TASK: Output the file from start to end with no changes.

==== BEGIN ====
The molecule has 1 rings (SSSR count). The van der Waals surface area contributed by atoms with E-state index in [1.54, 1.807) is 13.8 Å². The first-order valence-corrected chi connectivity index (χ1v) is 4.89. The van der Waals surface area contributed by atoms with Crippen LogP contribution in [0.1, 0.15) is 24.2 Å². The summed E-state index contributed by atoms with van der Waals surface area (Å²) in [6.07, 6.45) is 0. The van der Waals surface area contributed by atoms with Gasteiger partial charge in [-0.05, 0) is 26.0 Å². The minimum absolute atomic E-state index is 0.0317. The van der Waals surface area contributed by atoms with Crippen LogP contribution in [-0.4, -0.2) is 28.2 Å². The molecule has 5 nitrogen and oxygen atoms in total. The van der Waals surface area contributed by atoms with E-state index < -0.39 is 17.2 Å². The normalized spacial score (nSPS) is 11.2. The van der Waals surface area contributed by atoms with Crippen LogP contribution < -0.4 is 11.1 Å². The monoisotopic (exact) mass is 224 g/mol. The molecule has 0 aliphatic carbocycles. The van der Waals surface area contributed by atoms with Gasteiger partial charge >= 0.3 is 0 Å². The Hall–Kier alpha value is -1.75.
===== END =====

The molecule has 1 rings (SSSR count). The van der Waals surface area contributed by atoms with E-state index in [1.54, 1.807) is 13.8 Å². The first-order valence-corrected chi connectivity index (χ1v) is 4.89. The van der Waals surface area contributed by atoms with Crippen LogP contribution in [0.1, 0.15) is 24.2 Å². The summed E-state index contributed by atoms with van der Waals surface area (Å²) in [6.07, 6.45) is 0. The van der Waals surface area contributed by atoms with Gasteiger partial charge in [-0.05, 0) is 26.0 Å². The minimum absolute atomic E-state index is 0.0317. The van der Waals surface area contributed by atoms with Crippen LogP contribution in [-0.4, -0.2) is 28.2 Å². The molecule has 5 nitrogen and oxygen atoms in total. The van der Waals surface area contributed by atoms with E-state index < -0.39 is 17.2 Å². The normalized spacial score (nSPS) is 11.2. The van der Waals surface area contributed by atoms with Crippen LogP contribution < -0.4 is 11.1 Å². The monoisotopic (exact) mass is 224 g/mol. The molecule has 0 aliphatic carbocycles. The van der Waals surface area contributed by atoms with Gasteiger partial charge >= 0.3 is 0 Å². The Hall–Kier alpha value is -1.75.